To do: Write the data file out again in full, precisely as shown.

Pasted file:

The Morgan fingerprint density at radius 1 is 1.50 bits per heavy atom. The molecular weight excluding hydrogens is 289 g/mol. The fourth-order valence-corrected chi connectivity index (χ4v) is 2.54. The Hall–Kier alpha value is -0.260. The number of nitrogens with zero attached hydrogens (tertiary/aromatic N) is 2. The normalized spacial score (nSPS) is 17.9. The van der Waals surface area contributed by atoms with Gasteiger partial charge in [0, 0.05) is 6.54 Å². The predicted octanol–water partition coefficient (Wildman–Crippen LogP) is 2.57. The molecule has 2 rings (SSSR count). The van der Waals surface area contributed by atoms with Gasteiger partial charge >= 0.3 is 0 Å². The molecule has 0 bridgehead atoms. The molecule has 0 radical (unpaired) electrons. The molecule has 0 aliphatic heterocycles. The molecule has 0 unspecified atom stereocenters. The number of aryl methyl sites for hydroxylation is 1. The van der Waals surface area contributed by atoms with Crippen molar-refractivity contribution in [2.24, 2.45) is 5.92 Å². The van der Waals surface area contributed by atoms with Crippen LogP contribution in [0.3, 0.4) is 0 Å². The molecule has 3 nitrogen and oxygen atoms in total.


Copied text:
The Morgan fingerprint density at radius 1 is 1.50 bits per heavy atom. The molecular weight excluding hydrogens is 289 g/mol. The fourth-order valence-corrected chi connectivity index (χ4v) is 2.54. The Hall–Kier alpha value is -0.260. The number of nitrogens with zero attached hydrogens (tertiary/aromatic N) is 2. The normalized spacial score (nSPS) is 17.9. The van der Waals surface area contributed by atoms with Gasteiger partial charge in [0, 0.05) is 6.54 Å². The predicted octanol–water partition coefficient (Wildman–Crippen LogP) is 2.57. The molecule has 2 rings (SSSR count). The van der Waals surface area contributed by atoms with Gasteiger partial charge >= 0.3 is 0 Å². The molecule has 0 bridgehead atoms. The molecule has 0 radical (unpaired) electrons. The molecule has 0 aliphatic heterocycles. The molecule has 0 unspecified atom stereocenters. The number of aryl methyl sites for hydroxylation is 1. The van der Waals surface area contributed by atoms with Crippen molar-refractivity contribution in [2.24, 2.45) is 5.92 Å². The van der Waals surface area contributed by atoms with Crippen LogP contribution in [0.3, 0.4) is 0 Å². The molecule has 3 nitrogen and oxygen atoms in total.